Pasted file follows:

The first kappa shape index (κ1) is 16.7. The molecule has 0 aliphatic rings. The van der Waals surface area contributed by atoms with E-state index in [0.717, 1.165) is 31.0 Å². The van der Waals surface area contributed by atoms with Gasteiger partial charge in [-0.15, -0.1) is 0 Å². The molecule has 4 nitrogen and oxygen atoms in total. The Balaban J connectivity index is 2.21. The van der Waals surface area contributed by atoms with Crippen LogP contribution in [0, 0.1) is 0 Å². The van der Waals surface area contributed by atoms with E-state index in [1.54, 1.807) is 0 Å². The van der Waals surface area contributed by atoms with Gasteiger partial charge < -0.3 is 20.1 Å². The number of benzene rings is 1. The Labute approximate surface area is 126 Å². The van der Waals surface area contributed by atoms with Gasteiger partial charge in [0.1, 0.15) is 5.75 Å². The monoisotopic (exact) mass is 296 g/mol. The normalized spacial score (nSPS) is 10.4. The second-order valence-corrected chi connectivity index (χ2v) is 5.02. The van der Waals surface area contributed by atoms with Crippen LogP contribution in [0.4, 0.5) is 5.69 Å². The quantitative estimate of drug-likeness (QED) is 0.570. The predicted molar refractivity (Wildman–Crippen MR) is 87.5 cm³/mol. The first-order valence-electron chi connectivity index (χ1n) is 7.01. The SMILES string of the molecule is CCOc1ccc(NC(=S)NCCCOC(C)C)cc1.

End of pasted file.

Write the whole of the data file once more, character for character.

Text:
The first kappa shape index (κ1) is 16.7. The molecule has 0 aliphatic rings. The van der Waals surface area contributed by atoms with E-state index in [0.717, 1.165) is 31.0 Å². The van der Waals surface area contributed by atoms with Gasteiger partial charge in [-0.15, -0.1) is 0 Å². The molecule has 4 nitrogen and oxygen atoms in total. The Balaban J connectivity index is 2.21. The van der Waals surface area contributed by atoms with Crippen LogP contribution in [0, 0.1) is 0 Å². The van der Waals surface area contributed by atoms with E-state index in [1.54, 1.807) is 0 Å². The van der Waals surface area contributed by atoms with Gasteiger partial charge < -0.3 is 20.1 Å². The number of benzene rings is 1. The Labute approximate surface area is 126 Å². The van der Waals surface area contributed by atoms with Gasteiger partial charge in [0.1, 0.15) is 5.75 Å². The monoisotopic (exact) mass is 296 g/mol. The normalized spacial score (nSPS) is 10.4. The second-order valence-corrected chi connectivity index (χ2v) is 5.02. The van der Waals surface area contributed by atoms with Crippen LogP contribution in [0.4, 0.5) is 5.69 Å². The quantitative estimate of drug-likeness (QED) is 0.570. The predicted molar refractivity (Wildman–Crippen MR) is 87.5 cm³/mol. The first-order valence-electron chi connectivity index (χ1n) is 7.01. The SMILES string of the molecule is CCOc1ccc(NC(=S)NCCCOC(C)C)cc1.